Off the back, a first experience group ride
After a few years procrastinating I finally made it out for my first organized group ride and, as I was hoping, it was the motivation I needed to get my ass in gear for this year’s 2019 Tour de Victoria.
Actually, it was a kick in the teeth.
I love the Tour de Victoria. It has become a highlight of my year. But I can’t be truthful and say that weekly long rides fit into the schedule of a full time (attendant) dad, reporter, and master’s student.
Luckily, the Tripleshot Friday morning ride was the kick in the face I needed.
Also, the TS riders were so nice to me.
And, double-also, I said in my last year’s TdV blog intentions that I would do a group ride and write about it. Well, I finally did!
And triple-also (since I just Googled and can confirm I’ve now invented the double-also, why stop there) before I explain how amazing the people in the Tripleshot B group ride are, and they were so so so amazingly nice to me, I need to re-introduce myself. This is my second year blogging for TdV about my supposed development in road cycling.
(Visit the bottom of the blog for my bio.)
My name is Travis Paterson and I’m doing the Factor 160km ride of Tour de Victoria on Aug. 17.
It’s my first time doing a 160km ride. Each year I try to up my TdV game. Last year the 140km was 40km longer than any ride I’d done and was twice as long as my biggest ride previous in 2018. Before that I did the 90km in 2016 and 2017.
So, with my ego checked at the door for 2019 I headed out to the Tripleshot 6am Friday morning ride in late May. As a first timer, a gracious C group ride took me in and taught me the ways of group riding. It was way more complicated than I thought.
As I also learned, the TS Friday morning ride runs all year. You start from Oak Bay High and do a 38-42km ride up Shelbourne, over to Blenkinsop, up and around Mount Douglas, through Gordon Head out to Ten Mile Point and then back through Caddy Bay and into Uplands on Beach Drive all the way as it turns into Dallas Road into Beacon Hill, where the ride ends with a few sprint laps through the park (except it’s all messed up due to construction right now).
At this time of year there is usually an A1 and A2, which are no drop, and also, so fast, they are something I will never do. There is also usually a B1 and a B2 ride, and these days a B3 because numbers grow, and I’m told B3 is a no-drop ride, and C is a no-drop.
But seriously. C is only for people who ride, and B group is no joke. A is for, well, who cares, but they are fast.
To be fair, there are lots of clubs offering group rides around town. Check your local cycling shops, they know them all. For me, the Friday TS is the closest and most convenient entry in terms of scheduling.
Back to my first TS Friday morning group ride in May… I joined the C ride and it was a fantastic, positive group who all took turns on the hour long ride explaining to me how the dynamic of two-up riding works, or a pace line (single up with an ongoing hard rotation), and I stuck right with them and even pulled the gang along a few times. They made me feel like an all-star.
I have to point out that the C group did do some solid sprint laps of Beacon Hill but I didn’t really understand what we were doing so I dropped off, I was all worried about getting home for work. I didn’t realize you burn the rest of your tank then go for coffee. Makes so much sense.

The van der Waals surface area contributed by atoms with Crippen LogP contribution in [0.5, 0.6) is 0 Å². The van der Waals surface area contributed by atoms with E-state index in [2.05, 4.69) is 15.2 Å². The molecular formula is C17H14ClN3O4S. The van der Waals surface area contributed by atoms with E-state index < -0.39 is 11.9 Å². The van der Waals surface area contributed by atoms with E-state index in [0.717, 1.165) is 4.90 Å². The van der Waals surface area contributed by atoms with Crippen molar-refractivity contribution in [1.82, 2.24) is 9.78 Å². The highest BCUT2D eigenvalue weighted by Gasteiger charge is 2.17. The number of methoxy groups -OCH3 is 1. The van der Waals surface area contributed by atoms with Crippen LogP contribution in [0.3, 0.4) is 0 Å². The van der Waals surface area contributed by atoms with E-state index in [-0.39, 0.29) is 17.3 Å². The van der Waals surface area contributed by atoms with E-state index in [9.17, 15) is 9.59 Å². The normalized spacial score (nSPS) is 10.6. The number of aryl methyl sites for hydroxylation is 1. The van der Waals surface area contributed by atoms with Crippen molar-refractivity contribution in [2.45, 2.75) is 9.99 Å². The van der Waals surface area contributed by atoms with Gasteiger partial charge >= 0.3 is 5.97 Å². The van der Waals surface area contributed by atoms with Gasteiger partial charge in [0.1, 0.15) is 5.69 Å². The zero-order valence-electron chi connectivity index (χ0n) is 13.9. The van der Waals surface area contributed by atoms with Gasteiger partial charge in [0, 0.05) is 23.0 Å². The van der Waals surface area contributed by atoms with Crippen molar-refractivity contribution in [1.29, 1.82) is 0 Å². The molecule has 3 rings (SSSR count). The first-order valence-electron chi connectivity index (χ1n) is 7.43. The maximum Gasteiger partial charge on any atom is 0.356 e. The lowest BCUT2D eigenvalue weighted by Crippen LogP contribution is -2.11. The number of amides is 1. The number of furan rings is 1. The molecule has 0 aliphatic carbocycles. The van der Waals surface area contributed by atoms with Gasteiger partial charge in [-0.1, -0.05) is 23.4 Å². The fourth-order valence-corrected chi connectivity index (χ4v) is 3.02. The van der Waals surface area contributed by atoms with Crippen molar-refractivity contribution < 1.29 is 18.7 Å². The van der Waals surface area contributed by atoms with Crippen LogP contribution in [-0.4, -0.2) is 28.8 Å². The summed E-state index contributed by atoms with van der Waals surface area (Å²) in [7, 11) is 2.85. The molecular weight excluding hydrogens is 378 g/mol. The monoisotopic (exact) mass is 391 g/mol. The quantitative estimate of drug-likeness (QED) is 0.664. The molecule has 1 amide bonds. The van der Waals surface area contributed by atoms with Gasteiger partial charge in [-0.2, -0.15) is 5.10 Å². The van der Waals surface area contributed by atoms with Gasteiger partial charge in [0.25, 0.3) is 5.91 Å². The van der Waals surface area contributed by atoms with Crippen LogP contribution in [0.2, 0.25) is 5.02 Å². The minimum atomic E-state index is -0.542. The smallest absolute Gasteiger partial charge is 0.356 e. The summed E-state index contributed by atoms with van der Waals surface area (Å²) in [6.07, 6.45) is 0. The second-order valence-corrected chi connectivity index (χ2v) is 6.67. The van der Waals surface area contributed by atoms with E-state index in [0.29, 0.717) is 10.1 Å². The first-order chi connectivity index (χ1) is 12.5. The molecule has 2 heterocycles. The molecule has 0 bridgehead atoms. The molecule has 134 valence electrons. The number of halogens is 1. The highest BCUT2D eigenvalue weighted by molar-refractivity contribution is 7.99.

Anyways, one person said, ‘Trav, next ride, go with the B group.’ Well, I really should have reconsidered that. Turns out the B Group is hella fast.
I clearly wasn’t ready for the B Group, but, they were super nice, and, I am now highly aware of what I need to do, which is get back out there and get a few hundred KMs in my legs soon before re-attempting to join a B Group.
Because, deciding who is in the B Group is just as much about speed as it is about who goes through the green light first.
The group I was in was the “B3” only because the front half of the B2-3 group went through a green light and became B2, while the second half waited and became B3. From what I can tell, B3 woulda been the same speed as B2, except, they had this guy in a Tour de Victoria jersey …
Anyways, it was going fine until, well, we hit Blenkinsop. Then I started the humiliating yo-yo off the back every time we hit an incline. Eventually the back rider looked back. Think his name is Eric. I waved him off. My wave said don’t worry about me just go. But he called to the group to wait. It was a no-drop.
I didn’t even know there is a term called “off the back.”
I can confidently report, there is a term called “off the back.”
I did it a lot. And it is a lot of work.
Everyone made B Group look easy. One guy, Kevin, he just had his knee replaced. It was his first group ride since surgery. Another guy, Brian, he hasn’t been riding much at all but he used to be A group. The list goes on. They all said the same thing. Especially Eric. And Rolf, and Penny, and, well, I met all 10 riders. Pretty cool.
“Hey, stick to my wheel. You’ll save 30-35 per cent of your energy.”
I think 7 of the 10 riders told me the same thing.
I was so grateful. Problem was. I couldn’t do the 60-65 per cent to begin with.
But I’ll be back.
I am so grateful. The Friday morning Tripleshot riders are too cool.
Corrections Corner: In my last blog I made some errors. I wrote about two rides in Hawaii. Firstly, I suggested I wore my TdV jersey on both rides, but it was only on the Sandy Beach ride which I didn’t share pictures about. The other error is that I said I rented a 60 inch Bianchi, when I meant to say 62cm.
Travis Paterson is a cycling advocate, fan of pro cycling and reporter for Oak Bay News. This year he will be riding the 160km for the first time!
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